Date of Award
Doctor of Philosophy
Shevaun Watson, Lane Hall, Thomas Malaby
This dissertation aims to examine the remediation of voices in media, specifically focusing on the reproduction of voices across different genres and the pedagogical approaches used to teach writing and media literacy. Much of the extant media is created with practices that historically have excluded minority groups, such as people with disabilities and people who speak other languages in addition to English in the US. This project develops a theory of interstices, which are both physical and metaphorical spaces in genres that can become sites of intervention through the composition process. These interstices are burdened by their many complex relationships between other formal elements of the genre and medium as well as by the social contexts surrounding the text’s production. To account for and name these relations, this project applies Thing Theory to understand the formal functions of the genres and will highlight unconventional examples of generic conventions of reproducing the voice. This project demonstrates examples of media that promote access and inclusivity by how they reproduce the voice and provide examples for instructors to use in higher-education classrooms, with the intention of addressing issues of inaccessible space in media.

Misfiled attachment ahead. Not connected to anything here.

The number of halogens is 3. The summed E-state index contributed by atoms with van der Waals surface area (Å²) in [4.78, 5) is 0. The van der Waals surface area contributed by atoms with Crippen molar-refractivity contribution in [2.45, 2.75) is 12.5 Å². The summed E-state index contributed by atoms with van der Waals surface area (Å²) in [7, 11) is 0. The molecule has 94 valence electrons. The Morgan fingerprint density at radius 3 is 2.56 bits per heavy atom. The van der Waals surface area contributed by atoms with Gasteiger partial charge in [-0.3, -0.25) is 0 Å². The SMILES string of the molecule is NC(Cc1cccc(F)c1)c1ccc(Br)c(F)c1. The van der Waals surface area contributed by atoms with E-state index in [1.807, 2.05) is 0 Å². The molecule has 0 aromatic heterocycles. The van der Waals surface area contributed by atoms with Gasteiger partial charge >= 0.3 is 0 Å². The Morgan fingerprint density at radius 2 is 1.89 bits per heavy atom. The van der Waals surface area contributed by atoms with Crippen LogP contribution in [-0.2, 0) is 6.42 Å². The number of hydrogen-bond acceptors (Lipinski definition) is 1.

O'Ceallaigh, Casey James, "Breaking Glass: A Pedagogical Approach to Understanding Voice in Media" (2023). Theses and Dissertations. 3313.